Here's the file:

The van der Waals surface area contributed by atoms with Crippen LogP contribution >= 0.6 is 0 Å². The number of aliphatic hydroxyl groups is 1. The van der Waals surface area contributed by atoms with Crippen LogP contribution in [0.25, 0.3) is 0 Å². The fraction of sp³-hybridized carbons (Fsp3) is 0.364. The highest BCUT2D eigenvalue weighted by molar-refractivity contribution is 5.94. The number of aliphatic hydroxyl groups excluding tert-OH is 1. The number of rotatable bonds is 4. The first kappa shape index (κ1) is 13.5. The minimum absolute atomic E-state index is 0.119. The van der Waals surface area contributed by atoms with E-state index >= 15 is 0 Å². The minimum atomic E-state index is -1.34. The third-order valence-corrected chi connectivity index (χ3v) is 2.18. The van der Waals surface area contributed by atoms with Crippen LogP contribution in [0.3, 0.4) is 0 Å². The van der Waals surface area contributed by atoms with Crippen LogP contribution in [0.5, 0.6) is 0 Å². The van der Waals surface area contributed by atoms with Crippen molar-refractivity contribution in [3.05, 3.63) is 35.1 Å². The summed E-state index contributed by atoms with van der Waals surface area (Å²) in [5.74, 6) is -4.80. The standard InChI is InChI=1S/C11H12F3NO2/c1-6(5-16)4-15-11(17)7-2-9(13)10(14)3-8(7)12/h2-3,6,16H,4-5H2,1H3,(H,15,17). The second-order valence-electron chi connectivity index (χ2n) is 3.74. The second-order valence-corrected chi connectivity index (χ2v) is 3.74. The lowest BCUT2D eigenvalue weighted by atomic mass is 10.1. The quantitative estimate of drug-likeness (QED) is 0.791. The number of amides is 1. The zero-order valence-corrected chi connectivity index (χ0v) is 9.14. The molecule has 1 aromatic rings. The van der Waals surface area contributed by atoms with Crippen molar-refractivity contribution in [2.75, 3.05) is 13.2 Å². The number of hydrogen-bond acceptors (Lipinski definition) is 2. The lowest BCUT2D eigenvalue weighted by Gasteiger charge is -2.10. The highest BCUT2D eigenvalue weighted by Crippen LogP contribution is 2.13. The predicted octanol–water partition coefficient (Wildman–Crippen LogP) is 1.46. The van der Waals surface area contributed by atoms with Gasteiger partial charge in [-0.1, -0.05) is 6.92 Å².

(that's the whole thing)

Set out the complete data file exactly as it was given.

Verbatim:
The van der Waals surface area contributed by atoms with Crippen LogP contribution >= 0.6 is 0 Å². The number of aliphatic hydroxyl groups is 1. The van der Waals surface area contributed by atoms with Crippen LogP contribution in [0.25, 0.3) is 0 Å². The fraction of sp³-hybridized carbons (Fsp3) is 0.364. The highest BCUT2D eigenvalue weighted by molar-refractivity contribution is 5.94. The number of aliphatic hydroxyl groups excluding tert-OH is 1. The number of rotatable bonds is 4. The first kappa shape index (κ1) is 13.5. The minimum absolute atomic E-state index is 0.119. The van der Waals surface area contributed by atoms with E-state index >= 15 is 0 Å². The minimum atomic E-state index is -1.34. The third-order valence-corrected chi connectivity index (χ3v) is 2.18. The van der Waals surface area contributed by atoms with Crippen LogP contribution in [0.3, 0.4) is 0 Å². The van der Waals surface area contributed by atoms with Crippen LogP contribution in [0.5, 0.6) is 0 Å². The van der Waals surface area contributed by atoms with Crippen molar-refractivity contribution in [3.05, 3.63) is 35.1 Å². The summed E-state index contributed by atoms with van der Waals surface area (Å²) in [5.74, 6) is -4.80. The standard InChI is InChI=1S/C11H12F3NO2/c1-6(5-16)4-15-11(17)7-2-9(13)10(14)3-8(7)12/h2-3,6,16H,4-5H2,1H3,(H,15,17). The second-order valence-electron chi connectivity index (χ2n) is 3.74. The second-order valence-corrected chi connectivity index (χ2v) is 3.74. The lowest BCUT2D eigenvalue weighted by atomic mass is 10.1. The quantitative estimate of drug-likeness (QED) is 0.791. The number of amides is 1. The zero-order valence-corrected chi connectivity index (χ0v) is 9.14. The molecule has 1 aromatic rings. The van der Waals surface area contributed by atoms with Crippen molar-refractivity contribution in [2.75, 3.05) is 13.2 Å². The number of hydrogen-bond acceptors (Lipinski definition) is 2. The lowest BCUT2D eigenvalue weighted by Gasteiger charge is -2.10. The highest BCUT2D eigenvalue weighted by Crippen LogP contribution is 2.13. The predicted octanol–water partition coefficient (Wildman–Crippen LogP) is 1.46. The van der Waals surface area contributed by atoms with Gasteiger partial charge in [-0.1, -0.05) is 6.92 Å².